San Francisco Tourism News

Proposed OAK Airport Name Change:

Azores Airlines, which flies between Oakland to Terceira Island in Portugal, has already begun using OAK’s new name. Screenshot courtesy of @iflyoak on Instagram.

San Francisco has launched a lawsuit against Oakland following the Port of Oakland’s Commissioners’ Apr. 11 vote to change Oakland International Airport’s name to “San Francisco Bay Oakland International Airport.” The lawsuit, filed federally on Apr. 18, alleges that the name change would violate San Francisco’s trademark on the title “San Francisco International Airport.” 

While the Oakland International Airport would keep their three-letter codes, OAK, San Francisco’s suit alleges that the Port of Oakland is “intentionally and knowingly capitaliz[ing] off of confusion” resulting from the name change, according to CNN. San Francisco International Airport’s code is SFO.

“There are many, many airports that have a similar or common city or geographic identification name in their title,” said Danny Wan, executive director for the Port of Oakland, to CNN.

As reported by Travel Weekly, after the port’s vote to change the name of the airport, Port Commission President Barbara Leslie stated, “We are standing up for Oakland and the East Bay. This name will make it clear that OAK is the closest major airport for 4.1 million people, three national laboratories, the top public university in the country and California’s Wine Country.”

Final approval on the name will not be granted until the second vote held by the Port of Oakland’s Board of Commissioners, which is scheduled to take place on May 9.

Mayor Breed’s Trip to China:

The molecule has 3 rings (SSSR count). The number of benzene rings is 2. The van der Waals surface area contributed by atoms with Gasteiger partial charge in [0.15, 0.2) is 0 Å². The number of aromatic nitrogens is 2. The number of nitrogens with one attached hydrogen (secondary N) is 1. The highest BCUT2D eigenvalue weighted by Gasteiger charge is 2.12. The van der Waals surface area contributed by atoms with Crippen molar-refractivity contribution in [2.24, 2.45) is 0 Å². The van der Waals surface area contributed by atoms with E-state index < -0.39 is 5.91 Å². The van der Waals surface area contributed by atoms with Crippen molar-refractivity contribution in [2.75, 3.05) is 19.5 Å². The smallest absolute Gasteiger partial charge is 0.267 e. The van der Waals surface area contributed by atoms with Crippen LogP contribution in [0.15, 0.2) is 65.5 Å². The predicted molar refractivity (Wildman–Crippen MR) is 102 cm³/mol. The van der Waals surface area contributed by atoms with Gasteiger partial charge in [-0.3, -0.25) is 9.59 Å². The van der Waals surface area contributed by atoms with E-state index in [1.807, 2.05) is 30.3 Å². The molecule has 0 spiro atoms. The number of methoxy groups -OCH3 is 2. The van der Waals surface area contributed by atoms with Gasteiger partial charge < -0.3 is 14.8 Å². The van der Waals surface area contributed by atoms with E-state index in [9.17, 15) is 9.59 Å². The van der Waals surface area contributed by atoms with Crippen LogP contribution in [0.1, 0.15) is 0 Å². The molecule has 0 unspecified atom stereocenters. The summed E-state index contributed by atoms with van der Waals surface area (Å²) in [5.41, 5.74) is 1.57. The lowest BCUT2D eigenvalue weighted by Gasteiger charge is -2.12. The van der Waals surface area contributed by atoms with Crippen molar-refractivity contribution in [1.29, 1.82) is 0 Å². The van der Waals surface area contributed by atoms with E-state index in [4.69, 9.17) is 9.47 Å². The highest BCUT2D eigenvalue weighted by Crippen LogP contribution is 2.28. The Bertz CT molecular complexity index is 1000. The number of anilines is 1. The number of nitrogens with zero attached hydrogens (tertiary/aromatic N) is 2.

Breed met with Shanghai Mayor Gong Zheng on her trip to China. “We think that with increased flights, business opportunities, pandas, the economic opportunities for San Francisco will be significant,” Breed said in her press conference. Photo courtesy of a SF Government Press Release.

On Apr. 21, Mayor London Breed returned to San Francisco following a week-long trip to China, after getting the country to agree to send two pandas to the San Francisco Zoo.

Her goals for the trip extended beyond securing new animals for the zoo, however. In a press conference, Breed declared, “We were truly successful in our trip, we had meetings with government officials, airlines and business leaders… we held forums with people interested in doing business in San Francisco.” 

Apr. 20 marked the 45th anniversary of the sister-city partnership of San Francisco and Shanghai. Breed and Shanghai Mayor Gong Zheng met on the anniversary. According to the San Francisco Chronicle, the relationship between the two cities is “the first of its kind” between the U.S. and China.

“Our sister city relationship stands as a bridge between our nations, facilitating valuable exchanges that drive progress, innovation, and mutual understanding,” said Breed during the anniversary reception. 

Breed hopes the partnership between the cities will foster an increase in tourism from China to San Francisco. “We know that there is a demand, we heard it from tour operators who told us that we want more flights,” Breed said in her press conference. “We heard it from people who said they want to come to San Francisco.”

Cable Car Decline:

The cable car was invented in San Francisco, and had its first run on Aug. 2, 1873. Screenshot courtesy of @opvisual on Instagram.

Having recovered approximately 58% of their 2019 ridership, San Francisco’s cable cars have struggled since the pandemic, according to numbers reported by the Chronicle from the National Transit Database (NTD). 

The cable cars have been operating at a loss for years. In 2022, the Federal Transit Association reported operating costs rising to $74 million, with revenues only at $10.8 million, putting them at a net loss of approximately $63.2 million.

Though ridership has decreased since 2019, the service has steadily gained back some of its riders since opening back up in 2021. In Sep. 2021, a month after the service had reopened, 215,416 passenger rides were given. In contrast, 253,762 passenger trips were given in Feb. of this year. Both statistics come from a chart created by the San Francisoc Chronicle with data compiled from the NTD.

In a two-year budget approved by the San Francisco Municipal Transportation Agency (SFMTA)’s board of directors this month, the cable car system will be implementing a $5 all-day pass, in contrast to the current $8 ticket price per ride.

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